Rapini goes by many names, such as broccoli rabe, rabe, American gai lan and Italian broccoli. Related to both the cabbage and turnip family, rapini is a leafy and bitter green with broccoli-like buds and longer stems (typically six to nine inch stalks).
Very popular in Italian and Asian cuisine, the slight bitterness pairs well with rich, slow cooked meals and helps to cleanse the palate. Often blanched in boiled salted water to help tame the bitterness. Rapini has a flavour that is nutty, bitter, pungent, and definitely an acquired taste.
You can add rapini to soup, stews or sauté with olive oil and garlic. For a special treat, use as a topping for crostini, pasta or on a decadent porchetta sandwich.
How To Select Rapini
Rapini has deep green, long, thin stems with scattered clusters of broccoli-like buds. Make sure the leaves and stems are a bright green, with tight heads of green florets. They should not be wilted or yellow in colour.
How To Store Rapini
Rapini should be wrapped in a plastic bag and refrigerated for up to 3 days. It’s best to use it right away.
How To Prepare Rapini
Rinse rapini well under cold water, then trim any wilted or yellowing leaves. The outer stem of rapini can be tough, just like the end of an asparagus stalk. Here are a couple ways you can prepare rapini:
First, rinse and trim 1/4-inch from bottom of the stems, then:
With a small knife, remove the first big leaf, then peel the stalk if it’s really tough. Here’s a great video: how to trim and peel rapini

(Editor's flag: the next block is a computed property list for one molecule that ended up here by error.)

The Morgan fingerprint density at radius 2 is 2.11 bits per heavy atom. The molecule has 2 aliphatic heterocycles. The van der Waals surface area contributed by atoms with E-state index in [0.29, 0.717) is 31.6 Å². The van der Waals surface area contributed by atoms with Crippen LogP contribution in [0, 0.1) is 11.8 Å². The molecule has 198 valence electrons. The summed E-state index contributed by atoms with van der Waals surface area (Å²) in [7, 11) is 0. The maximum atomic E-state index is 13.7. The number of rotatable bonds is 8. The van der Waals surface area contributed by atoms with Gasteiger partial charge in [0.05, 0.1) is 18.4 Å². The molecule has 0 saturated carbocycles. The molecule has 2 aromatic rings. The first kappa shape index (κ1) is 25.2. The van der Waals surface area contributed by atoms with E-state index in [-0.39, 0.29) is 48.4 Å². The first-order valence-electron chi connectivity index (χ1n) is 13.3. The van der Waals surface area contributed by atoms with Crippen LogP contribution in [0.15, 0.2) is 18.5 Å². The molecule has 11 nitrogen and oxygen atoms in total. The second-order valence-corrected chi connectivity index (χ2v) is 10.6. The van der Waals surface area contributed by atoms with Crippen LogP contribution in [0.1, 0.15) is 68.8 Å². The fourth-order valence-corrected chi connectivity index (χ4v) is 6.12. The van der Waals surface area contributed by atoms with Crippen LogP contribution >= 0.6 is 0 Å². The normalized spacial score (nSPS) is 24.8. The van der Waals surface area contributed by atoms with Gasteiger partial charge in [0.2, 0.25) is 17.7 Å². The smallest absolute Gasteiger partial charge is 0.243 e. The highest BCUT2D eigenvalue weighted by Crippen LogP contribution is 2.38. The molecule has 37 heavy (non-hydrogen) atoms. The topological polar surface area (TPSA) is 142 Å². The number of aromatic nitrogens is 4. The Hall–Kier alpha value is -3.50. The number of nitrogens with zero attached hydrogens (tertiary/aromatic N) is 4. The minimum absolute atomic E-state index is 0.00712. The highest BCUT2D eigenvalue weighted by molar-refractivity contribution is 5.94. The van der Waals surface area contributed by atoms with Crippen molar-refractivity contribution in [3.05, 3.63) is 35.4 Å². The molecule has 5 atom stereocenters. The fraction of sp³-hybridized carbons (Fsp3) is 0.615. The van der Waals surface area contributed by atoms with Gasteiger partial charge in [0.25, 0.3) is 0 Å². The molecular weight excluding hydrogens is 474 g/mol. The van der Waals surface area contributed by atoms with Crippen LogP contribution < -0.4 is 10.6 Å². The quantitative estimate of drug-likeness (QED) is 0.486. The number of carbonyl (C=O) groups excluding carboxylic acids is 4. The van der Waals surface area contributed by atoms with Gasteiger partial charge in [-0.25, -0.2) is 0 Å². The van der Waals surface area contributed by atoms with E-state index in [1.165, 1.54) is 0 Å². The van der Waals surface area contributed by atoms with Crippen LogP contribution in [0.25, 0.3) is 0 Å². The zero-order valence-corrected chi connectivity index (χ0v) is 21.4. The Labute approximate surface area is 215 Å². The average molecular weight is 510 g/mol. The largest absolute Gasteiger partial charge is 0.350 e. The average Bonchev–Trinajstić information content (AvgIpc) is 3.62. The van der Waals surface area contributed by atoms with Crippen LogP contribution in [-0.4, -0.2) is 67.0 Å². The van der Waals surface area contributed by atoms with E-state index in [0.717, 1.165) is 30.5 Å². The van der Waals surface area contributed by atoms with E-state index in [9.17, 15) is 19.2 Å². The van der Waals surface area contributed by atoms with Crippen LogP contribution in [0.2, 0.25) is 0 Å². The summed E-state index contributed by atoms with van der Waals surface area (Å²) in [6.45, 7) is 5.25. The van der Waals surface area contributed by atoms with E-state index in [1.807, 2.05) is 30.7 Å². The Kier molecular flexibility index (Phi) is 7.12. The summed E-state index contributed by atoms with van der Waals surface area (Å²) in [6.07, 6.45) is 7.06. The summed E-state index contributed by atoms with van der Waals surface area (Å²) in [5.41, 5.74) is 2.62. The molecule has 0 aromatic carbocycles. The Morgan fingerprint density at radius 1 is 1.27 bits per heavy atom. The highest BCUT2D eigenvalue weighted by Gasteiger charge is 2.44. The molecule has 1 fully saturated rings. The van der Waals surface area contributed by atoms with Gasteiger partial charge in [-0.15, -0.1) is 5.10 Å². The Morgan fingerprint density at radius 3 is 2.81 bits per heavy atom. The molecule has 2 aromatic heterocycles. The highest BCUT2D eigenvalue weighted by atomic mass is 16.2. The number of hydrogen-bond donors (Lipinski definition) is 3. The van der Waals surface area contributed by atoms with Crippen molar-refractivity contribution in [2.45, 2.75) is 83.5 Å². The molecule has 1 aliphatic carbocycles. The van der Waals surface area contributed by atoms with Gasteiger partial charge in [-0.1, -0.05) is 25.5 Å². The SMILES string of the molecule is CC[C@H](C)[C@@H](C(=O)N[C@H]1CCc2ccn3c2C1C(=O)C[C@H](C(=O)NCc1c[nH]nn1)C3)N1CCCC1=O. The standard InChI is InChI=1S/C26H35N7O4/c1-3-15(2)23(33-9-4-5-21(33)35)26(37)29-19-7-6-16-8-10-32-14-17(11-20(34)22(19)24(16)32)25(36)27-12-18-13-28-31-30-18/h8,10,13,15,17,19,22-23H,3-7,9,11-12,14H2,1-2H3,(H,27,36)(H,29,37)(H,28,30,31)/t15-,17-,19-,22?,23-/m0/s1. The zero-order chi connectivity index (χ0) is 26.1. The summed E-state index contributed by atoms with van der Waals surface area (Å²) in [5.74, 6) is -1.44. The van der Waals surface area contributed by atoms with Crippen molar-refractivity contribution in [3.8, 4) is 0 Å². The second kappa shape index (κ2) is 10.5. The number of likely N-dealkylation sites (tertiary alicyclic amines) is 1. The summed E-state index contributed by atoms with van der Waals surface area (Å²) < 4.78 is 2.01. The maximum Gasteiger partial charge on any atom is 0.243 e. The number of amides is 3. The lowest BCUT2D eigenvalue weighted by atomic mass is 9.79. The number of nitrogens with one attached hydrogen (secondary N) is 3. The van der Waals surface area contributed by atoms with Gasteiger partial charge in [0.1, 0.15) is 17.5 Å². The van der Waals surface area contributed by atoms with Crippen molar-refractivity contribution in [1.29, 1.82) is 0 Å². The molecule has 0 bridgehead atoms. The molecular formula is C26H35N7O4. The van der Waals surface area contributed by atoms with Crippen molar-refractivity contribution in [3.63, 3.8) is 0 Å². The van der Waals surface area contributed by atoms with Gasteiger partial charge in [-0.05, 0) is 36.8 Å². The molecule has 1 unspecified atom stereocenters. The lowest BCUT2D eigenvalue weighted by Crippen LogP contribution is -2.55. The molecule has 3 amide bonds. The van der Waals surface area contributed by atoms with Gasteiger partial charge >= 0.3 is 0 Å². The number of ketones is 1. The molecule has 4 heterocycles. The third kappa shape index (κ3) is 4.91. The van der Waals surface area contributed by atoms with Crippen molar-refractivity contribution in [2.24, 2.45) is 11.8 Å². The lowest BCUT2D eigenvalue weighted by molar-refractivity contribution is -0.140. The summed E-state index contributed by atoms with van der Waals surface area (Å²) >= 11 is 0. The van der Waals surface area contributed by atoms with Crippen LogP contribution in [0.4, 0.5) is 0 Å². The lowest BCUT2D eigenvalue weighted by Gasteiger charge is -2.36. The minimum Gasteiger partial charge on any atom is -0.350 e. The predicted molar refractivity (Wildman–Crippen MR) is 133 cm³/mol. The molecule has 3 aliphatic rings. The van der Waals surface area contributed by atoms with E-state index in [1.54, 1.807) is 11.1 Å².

With a small knife, slice the stem in half lengthwise – this will help to cook the thick stem at the same rate as the leafy greens and florets.
Cut into two-inch-long pieces.
Once you’ve prepped rapini, it can be boiled, sautéed, braised, steamed, grilled, stir-fried or roasted.
Rapini is best when blanched in well-salted boiling water before being sautéed with other ingredients – this helps to tame the bitterness. But if you like bitter, than there’s no need to blanch.
- If bitter isn’t quite to your taste, then blanch the cleaned and trimmed broccoli rabe in salted boiling water for about a minute to lower its intensity. However, if you have a palate for bitterness, no need to blanch.
- Rapini can be blanched a few days before you’re ready to use it, especially if it’s about to spoil. Blanched rapini will stay good in the fridge for up to five days. You can make a quick side with the blanched rapini by sautéing it, or try adding it to a grilled cheese sandwich, calzone, pasta, pizza, or a breakfast frittata.
- When is rapini done cooking? When you can insert a thin sharp knife into the thickest part of the stem.
- Rapini goes very well with chicken stock. For a change, blanch rapini in chicken stock, and then use the leftover stock to make soup or gravy.
- Try filling a grilled Kaiser with sautéed rapini, roasted peppers, olive oil and a ricotta cheese – delish!
- Rapini is a great vegetable to add to your leafy green repertoire
What Does Rapini Go Well With?
Rapini Goes Well With: Almonds, anchovies, basil, butter, cheese, chicken, chickpeas, chilies, garlic, fish, lemon, oregano, pasta, pepper, pork, red pepper flakes, sausage and chicken stock.
Rapini Flavour Combo’s:
Rapini + olive oil + garlic
Rapini + sausage + garlic
Rapini + red pepper flakes + garlic + anchovies + olive oil
Rapini + olive oil + lemon + garlic + Parmesan cheese